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Additional study ordered for Huntington storm water fee

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By JAMES E. CASTO
For The State Journal

Faced with approving or rejecting a proposed storm water fee, Huntington City Council decided not to decide.

Instead, a stormy City Council session Jan. 13 saw council vote to refer the controversial fee to its finance committee for additional study. Council's action pleased neither Mayor Steve Williams, who proposed the fee, nor an angry crowd of protesters who made it clear they wanted the fee rejected outright. 

When Councilman David Ball made a motion to send the fee to the finance committee for study, that meant discussion at the meeting could only address Ball's motion, not the fee ordinance itself. It didn't set well with the protesters who came to voice their opposition to the fee. 

Tom McCallister, a frequent critic of Huntington city government, blasted the fee ordinance and charged that the finance committee "doesn't have a clue" how to handle it. A heated verbal exchange between Ball and McCallister ensued, with McCallister ultimately inviting Ball to meet him outside in the hall and settle things. In response, Ball got out of his chair, removed his jacket and had to be restrained from leaving the chamber.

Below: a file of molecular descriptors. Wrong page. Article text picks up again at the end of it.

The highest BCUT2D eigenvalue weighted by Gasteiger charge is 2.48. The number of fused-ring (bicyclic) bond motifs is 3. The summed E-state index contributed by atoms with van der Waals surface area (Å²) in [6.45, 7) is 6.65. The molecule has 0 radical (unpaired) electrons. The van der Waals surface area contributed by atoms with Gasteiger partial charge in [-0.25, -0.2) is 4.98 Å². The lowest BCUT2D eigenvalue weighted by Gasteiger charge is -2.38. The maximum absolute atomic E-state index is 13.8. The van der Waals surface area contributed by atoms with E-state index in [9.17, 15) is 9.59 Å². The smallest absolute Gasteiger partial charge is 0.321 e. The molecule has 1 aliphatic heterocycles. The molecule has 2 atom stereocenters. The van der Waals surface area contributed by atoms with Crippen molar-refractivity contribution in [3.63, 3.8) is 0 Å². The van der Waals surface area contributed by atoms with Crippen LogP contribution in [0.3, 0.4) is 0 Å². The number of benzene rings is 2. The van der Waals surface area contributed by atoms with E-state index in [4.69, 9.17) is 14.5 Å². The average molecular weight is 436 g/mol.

Williams asked council to give the ordinance back to him and a work group he had assembled rather than sending it to the finance committee. Even though council ignored his request, Williams said he would continue to meet with his work group to discuss how the ordinance might be amended. 

The property storm water fee would be levied on property owners and would range from $4 to $100 per month, based on the square footage of each property. It's estimated to raise $1.2 million a year.

Williams has said the money would enable the city to make a long-overdue start on addressing the decades-old flooding of Huntington's underpasses and some streets during periods of heavy rain. Initially, he says, the city would hire personnel and purchase equipment for street sweeping and unplugging catch basins and begin a citywide sewer-mapping project.

The city's aging sewer system combines both sewage and storm water. This means that street flooding doesn't just snarl traffic. it also creates a health hazard when the sewers overflow with hazardous waste. That's attracted the attention of the federal Environmental Protection Agency, which is demanding the city take corrective action.

It's anticipated that separating the city's sanitary sewers and storm sewers could cost tens of millions of dollars.

"That $1.2 million isn't even a drop in the bucket of what needs to be done," Williams says. "But it's enough for us to get started. People don't like the idea of having to pay for something, but they also don't like not being able to drive across town because of flooding or waking up and finding their basements flooded. It's time to quit talking and start doing."